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Hastings' Dictionary of the Bible
PUBLICAN . This term is a transliteration of a Latin word, which strictly meant a member of one of the great Roman financial companies, which farmed the taxes of the provinces of the Roman Empire. The Roman State during the Republic relieved itself of the trouble and expense of collecting the taxes of the provinces by putting up the taxes of each in a lump to auction. The auctioneer was the censor , and the buyer was one of the above companies, composed mainly of members of the equestrian order, who made the best they could out of the bargain. The abuses to which this system gave rise were terrible, especially as the governors could sometimes be bribed to wink at extortion; and in one particular year the provincials of Asia had to pay the taxes three times over. These companies required officials of their own to do the business of collection. The publicans of the Gospels appear to have been agents of the Imperial procurator of JudÃ¦a, with similar duties (during the Empire there was State machinery for collecting the taxes, and the Emperor had a procurator in each province whose business it was to supervise the collection of revenue). They were employed in collecting the customs dues on exports. Some Jews found it profitable to serve the Roman State in this way, and became objects of detestation to such of their fellow-countrymen as showed an impotent hatred of the Roman supremacy. The Gospels show clearly that they were coupled habitually with ‘sinners,’ a word of the deepest contempt.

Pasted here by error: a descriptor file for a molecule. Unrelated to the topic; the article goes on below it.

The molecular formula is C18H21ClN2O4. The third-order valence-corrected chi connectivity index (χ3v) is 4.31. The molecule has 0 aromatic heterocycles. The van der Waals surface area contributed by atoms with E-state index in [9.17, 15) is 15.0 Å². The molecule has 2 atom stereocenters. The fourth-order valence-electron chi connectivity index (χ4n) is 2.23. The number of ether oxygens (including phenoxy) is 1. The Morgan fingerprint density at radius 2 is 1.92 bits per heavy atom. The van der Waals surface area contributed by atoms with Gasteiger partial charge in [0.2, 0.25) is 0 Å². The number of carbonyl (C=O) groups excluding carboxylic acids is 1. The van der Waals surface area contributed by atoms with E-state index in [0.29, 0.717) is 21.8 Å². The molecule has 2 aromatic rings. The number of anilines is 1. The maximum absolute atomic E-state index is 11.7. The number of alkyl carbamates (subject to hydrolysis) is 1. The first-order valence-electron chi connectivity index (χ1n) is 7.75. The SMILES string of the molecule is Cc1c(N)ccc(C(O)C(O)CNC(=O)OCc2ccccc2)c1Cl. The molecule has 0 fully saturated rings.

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Hastings, James. Entry for 'Publican'. Hastings' Dictionary of the Bible. https://www.studylight.org/dictionaries/eng/hdb/p/publican.html. 1909.